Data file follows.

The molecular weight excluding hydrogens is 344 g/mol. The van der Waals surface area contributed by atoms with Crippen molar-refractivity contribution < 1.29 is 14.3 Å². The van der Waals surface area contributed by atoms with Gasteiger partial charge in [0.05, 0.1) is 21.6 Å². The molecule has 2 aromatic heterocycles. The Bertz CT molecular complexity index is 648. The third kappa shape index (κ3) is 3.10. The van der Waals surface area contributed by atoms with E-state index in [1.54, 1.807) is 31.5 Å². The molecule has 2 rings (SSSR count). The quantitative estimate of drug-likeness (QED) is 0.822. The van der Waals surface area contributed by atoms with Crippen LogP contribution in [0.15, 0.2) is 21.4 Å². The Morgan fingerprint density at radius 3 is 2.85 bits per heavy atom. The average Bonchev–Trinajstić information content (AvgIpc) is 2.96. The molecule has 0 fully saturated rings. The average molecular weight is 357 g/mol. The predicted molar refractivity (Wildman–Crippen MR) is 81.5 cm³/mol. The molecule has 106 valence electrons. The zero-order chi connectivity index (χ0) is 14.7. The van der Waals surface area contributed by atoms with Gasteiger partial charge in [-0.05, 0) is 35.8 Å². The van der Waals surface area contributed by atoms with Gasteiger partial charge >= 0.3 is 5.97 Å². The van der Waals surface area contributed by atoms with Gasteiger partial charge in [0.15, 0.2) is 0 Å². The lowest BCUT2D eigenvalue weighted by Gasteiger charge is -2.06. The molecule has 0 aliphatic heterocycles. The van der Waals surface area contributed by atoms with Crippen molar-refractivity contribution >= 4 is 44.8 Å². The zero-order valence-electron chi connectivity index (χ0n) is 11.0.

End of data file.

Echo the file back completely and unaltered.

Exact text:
The molecular weight excluding hydrogens is 344 g/mol. The van der Waals surface area contributed by atoms with Crippen molar-refractivity contribution < 1.29 is 14.3 Å². The van der Waals surface area contributed by atoms with Gasteiger partial charge in [0.05, 0.1) is 21.6 Å². The molecule has 2 aromatic heterocycles. The Bertz CT molecular complexity index is 648. The third kappa shape index (κ3) is 3.10. The van der Waals surface area contributed by atoms with E-state index in [1.54, 1.807) is 31.5 Å². The molecule has 2 rings (SSSR count). The quantitative estimate of drug-likeness (QED) is 0.822. The van der Waals surface area contributed by atoms with Crippen LogP contribution in [0.15, 0.2) is 21.4 Å². The Morgan fingerprint density at radius 3 is 2.85 bits per heavy atom. The average Bonchev–Trinajstić information content (AvgIpc) is 2.96. The molecule has 0 fully saturated rings. The average molecular weight is 357 g/mol. The predicted molar refractivity (Wildman–Crippen MR) is 81.5 cm³/mol. The molecule has 106 valence electrons. The zero-order chi connectivity index (χ0) is 14.7. The van der Waals surface area contributed by atoms with Gasteiger partial charge in [-0.05, 0) is 35.8 Å². The van der Waals surface area contributed by atoms with Gasteiger partial charge >= 0.3 is 5.97 Å². The van der Waals surface area contributed by atoms with Gasteiger partial charge in [0.15, 0.2) is 0 Å². The lowest BCUT2D eigenvalue weighted by Gasteiger charge is -2.06. The molecule has 0 aliphatic heterocycles. The van der Waals surface area contributed by atoms with Crippen molar-refractivity contribution >= 4 is 44.8 Å². The zero-order valence-electron chi connectivity index (χ0n) is 11.0.